A Comprehensive Overview of Immigration Laws in Texas

Immigration laws in Texas are notoriously tough. Learn more here from an Austin immigration attorney.

Basics of Immigration Laws in Texas

 

The term immigration law refers to the federal government’s rules that determine who is allowed to enter the country as a student, refugee, temporary worker, or permanent resident, for what duration, and their rights and responsibilities, in addition to the naturalization process for those who want to become U.S. citizens. Outlined in the Immigration and Nationality Act (INA), the immigration policies also control how the proceedings for detention and removal are conducted in cases where foreign nationals enter without permission, overstay their visit duration, or lose their legal status.

Staying informed on Texas’ immigration rules and regulations can help immigrants avoid unnecessary altercations with the law, and generally make them feel more confident as they go about their daily activities. If you are facing trouble with the law, it is crucial to work with an immigration attorney in Austin on any legal immigration concerns, recent charges, or detainments against you. At Michael G. Murray P.A., we provide comprehensive, results-driven legal advice and assistance to individuals and families in various immigration-related matters across the state of Texas, and we are here to help you, too.

What Are the Immigration Laws in Texas, United States?

 

Below you will find information on Texas rules on immigration checks by workplace employers, E-verify requirements, educational institutions, law enforcement privileges, immigration-based restrictions on public benefits, various aspects of the immigration law, and more.

 

Immigration Status and Educational Institution Requirements

U.S. law provides that anyone in the country, whether documented or unauthorized, has the same privilege to attend primary, secondary, and tertiary education. States must also provide children, regardless of their immigration status, with equal access to public education. 

There is no federal law that prohibits colleges in the U.S. from admitting undocumented students. And in Texas, residents lacking documentation are still allowed to pay in-state tuition at universities. To be eligible, a student must have gotten a GED or a degree from a private or public high school in Texas, must have resided in Texas for at least three years during high school, and must offer their colleges an affidavit stating that at the earliest opportunity, they will apply to become permanent residents.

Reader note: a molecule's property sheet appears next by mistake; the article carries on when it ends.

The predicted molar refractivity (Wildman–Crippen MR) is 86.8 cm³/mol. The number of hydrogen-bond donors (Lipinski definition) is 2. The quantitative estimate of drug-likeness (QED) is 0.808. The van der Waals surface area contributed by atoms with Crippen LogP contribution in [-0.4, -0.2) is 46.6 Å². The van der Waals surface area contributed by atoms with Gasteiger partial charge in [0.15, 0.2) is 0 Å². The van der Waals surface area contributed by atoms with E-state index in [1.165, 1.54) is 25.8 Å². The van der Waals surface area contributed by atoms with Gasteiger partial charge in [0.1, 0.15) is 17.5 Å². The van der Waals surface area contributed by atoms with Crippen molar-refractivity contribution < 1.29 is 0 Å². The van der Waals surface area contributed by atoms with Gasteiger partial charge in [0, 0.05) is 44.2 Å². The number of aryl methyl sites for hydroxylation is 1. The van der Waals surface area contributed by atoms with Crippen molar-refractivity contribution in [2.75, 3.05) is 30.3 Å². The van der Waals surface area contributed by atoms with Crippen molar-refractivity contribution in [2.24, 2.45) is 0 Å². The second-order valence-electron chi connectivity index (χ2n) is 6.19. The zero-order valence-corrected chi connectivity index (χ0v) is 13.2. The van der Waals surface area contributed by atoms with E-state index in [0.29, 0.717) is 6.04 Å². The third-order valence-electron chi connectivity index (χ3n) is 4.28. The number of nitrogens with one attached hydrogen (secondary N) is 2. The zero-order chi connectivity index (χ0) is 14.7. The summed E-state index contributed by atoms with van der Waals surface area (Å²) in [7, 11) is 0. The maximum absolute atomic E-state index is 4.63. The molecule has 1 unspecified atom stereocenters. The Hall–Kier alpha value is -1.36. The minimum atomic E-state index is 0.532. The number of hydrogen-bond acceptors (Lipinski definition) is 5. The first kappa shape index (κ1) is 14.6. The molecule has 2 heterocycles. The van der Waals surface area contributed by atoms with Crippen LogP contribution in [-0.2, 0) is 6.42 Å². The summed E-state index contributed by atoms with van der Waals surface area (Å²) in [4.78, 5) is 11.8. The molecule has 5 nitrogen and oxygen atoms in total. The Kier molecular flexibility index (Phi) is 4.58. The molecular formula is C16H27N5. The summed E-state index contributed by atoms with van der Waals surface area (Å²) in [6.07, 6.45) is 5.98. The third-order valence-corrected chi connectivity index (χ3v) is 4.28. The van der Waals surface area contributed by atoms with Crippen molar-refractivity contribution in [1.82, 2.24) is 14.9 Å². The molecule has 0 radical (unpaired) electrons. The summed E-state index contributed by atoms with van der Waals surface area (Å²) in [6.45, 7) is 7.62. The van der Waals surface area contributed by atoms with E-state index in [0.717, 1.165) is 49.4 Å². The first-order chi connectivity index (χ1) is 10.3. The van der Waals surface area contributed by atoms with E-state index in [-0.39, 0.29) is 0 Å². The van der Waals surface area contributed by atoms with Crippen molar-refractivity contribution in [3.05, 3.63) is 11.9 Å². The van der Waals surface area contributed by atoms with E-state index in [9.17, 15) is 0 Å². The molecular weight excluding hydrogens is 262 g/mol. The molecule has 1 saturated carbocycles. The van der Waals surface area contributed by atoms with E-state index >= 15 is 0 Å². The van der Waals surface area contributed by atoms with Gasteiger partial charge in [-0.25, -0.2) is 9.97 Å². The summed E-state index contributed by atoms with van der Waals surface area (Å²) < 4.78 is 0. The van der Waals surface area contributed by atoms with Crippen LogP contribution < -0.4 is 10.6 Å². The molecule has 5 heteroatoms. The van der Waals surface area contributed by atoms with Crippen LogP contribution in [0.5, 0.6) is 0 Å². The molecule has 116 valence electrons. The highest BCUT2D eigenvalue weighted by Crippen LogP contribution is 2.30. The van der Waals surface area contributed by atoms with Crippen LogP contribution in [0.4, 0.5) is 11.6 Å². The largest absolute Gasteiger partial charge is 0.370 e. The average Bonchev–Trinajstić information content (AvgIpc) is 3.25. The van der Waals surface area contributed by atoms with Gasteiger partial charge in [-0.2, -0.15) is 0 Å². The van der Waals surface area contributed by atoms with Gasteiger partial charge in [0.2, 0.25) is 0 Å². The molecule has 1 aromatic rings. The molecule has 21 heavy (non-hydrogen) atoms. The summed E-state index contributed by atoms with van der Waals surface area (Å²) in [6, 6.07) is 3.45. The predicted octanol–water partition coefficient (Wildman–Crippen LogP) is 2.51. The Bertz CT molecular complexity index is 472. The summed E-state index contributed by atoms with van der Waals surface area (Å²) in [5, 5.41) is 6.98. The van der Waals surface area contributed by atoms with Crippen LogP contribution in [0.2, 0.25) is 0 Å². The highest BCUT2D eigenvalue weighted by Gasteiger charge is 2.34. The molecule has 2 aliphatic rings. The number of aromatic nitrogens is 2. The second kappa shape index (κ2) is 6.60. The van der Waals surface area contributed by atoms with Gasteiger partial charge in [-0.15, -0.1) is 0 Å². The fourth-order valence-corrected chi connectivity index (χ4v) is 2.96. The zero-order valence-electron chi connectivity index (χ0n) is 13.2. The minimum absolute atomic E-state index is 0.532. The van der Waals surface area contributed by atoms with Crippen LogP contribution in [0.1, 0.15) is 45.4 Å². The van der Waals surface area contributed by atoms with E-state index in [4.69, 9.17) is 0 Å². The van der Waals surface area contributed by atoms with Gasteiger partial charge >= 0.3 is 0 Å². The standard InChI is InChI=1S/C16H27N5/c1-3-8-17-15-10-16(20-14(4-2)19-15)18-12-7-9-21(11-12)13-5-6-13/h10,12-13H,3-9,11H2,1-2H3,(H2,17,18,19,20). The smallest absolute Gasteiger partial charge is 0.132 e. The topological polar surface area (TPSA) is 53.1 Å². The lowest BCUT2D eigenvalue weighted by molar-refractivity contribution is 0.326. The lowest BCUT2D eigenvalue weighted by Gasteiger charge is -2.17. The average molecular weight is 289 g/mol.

Employment Checks

The federal employment rules require all employers to verify that a potential employee is eligible to work in the U.S. Employment checks involve receiving proof of a person’s documentation as a legal foreign national or U.S. citizen and completing Form 1-9 within three days of hiring an employee. 

Though the existing U.S. laws on anti-discrimination forbid discrimination based on citizenship status, it is illegal to employ undocumented immigrants. In Texas, former Governor Rick Perry ordered that the E-Verify internet-based system overseen by the Department of Homeland Security and the USCIS (United States Citizenship and Immigration Services) be used to ensure all prospective new hires are eligible to work in the country.

There are several kinds of visas available to foreign nationals who intend to come into the country to work for a limited duration or permanently. Consult with an experienced employment-based immigration lawyer at Michael G. Murray P.A. for direction on the best visa to obtain for your unique situation and guidance through the application process.

Public Benefits Restrictions and Federal Immigration Laws in Texas

 

Low-income families in Texas with children who are 18 or younger get aid to pay for necessities such as food through the Temporary Assistance for Needy Families (TANF). However, only legal residents and naturalized U.S. citizens qualify to receive TANF benefits as federal law prohibits undocumented immigrants from receiving such benefits. Non-U.S. citizens are also ineligible for other national benefits, including Supplemental Security Income (SSI), Medicaid, and the Supplemental Nutrition Assistance Program (SNAP). However, regardless of their status, immigrants are eligible for services considered vital for protecting life or safety. 

It is worthy of note that with a green card, a foreign national becomes a permanent resident and is legally eligible to receive these public benefits and also qualifies for citizenship in three to five years. An Austin immigration lawyer at Michael G. Murray P.A. can help you in the process of getting a green card, and also guide you towards naturalization and citizenship.